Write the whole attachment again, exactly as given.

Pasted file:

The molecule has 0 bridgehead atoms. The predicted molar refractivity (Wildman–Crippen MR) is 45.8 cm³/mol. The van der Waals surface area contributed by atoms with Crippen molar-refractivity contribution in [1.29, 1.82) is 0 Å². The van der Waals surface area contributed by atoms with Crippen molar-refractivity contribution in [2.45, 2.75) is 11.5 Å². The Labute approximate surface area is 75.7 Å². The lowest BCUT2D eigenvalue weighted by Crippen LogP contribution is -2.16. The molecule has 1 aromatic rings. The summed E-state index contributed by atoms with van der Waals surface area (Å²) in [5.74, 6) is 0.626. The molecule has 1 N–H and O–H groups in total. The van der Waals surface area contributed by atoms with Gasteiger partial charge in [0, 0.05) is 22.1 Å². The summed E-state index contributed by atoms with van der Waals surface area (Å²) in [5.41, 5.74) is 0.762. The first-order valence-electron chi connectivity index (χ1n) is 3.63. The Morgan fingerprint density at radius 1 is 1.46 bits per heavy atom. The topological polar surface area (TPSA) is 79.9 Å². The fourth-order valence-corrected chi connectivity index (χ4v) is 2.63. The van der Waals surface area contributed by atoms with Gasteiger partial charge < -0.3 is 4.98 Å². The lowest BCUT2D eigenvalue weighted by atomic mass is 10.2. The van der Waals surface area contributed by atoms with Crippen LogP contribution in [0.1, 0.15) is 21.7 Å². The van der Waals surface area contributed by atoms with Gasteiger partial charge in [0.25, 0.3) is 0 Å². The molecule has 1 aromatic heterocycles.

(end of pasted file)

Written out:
The molecule has 0 bridgehead atoms. The predicted molar refractivity (Wildman–Crippen MR) is 45.8 cm³/mol. The van der Waals surface area contributed by atoms with Crippen molar-refractivity contribution in [1.29, 1.82) is 0 Å². The van der Waals surface area contributed by atoms with Crippen molar-refractivity contribution in [2.45, 2.75) is 11.5 Å². The Labute approximate surface area is 75.7 Å². The lowest BCUT2D eigenvalue weighted by Crippen LogP contribution is -2.16. The molecule has 1 aromatic rings. The summed E-state index contributed by atoms with van der Waals surface area (Å²) in [5.74, 6) is 0.626. The molecule has 1 N–H and O–H groups in total. The van der Waals surface area contributed by atoms with Gasteiger partial charge in [0, 0.05) is 22.1 Å². The summed E-state index contributed by atoms with van der Waals surface area (Å²) in [5.41, 5.74) is 0.762. The first-order valence-electron chi connectivity index (χ1n) is 3.63. The Morgan fingerprint density at radius 1 is 1.46 bits per heavy atom. The topological polar surface area (TPSA) is 79.9 Å². The fourth-order valence-corrected chi connectivity index (χ4v) is 2.63. The van der Waals surface area contributed by atoms with Gasteiger partial charge < -0.3 is 4.98 Å². The lowest BCUT2D eigenvalue weighted by atomic mass is 10.2. The van der Waals surface area contributed by atoms with Crippen LogP contribution in [0.1, 0.15) is 21.7 Å². The van der Waals surface area contributed by atoms with Gasteiger partial charge in [0.25, 0.3) is 0 Å². The molecule has 1 aromatic heterocycles.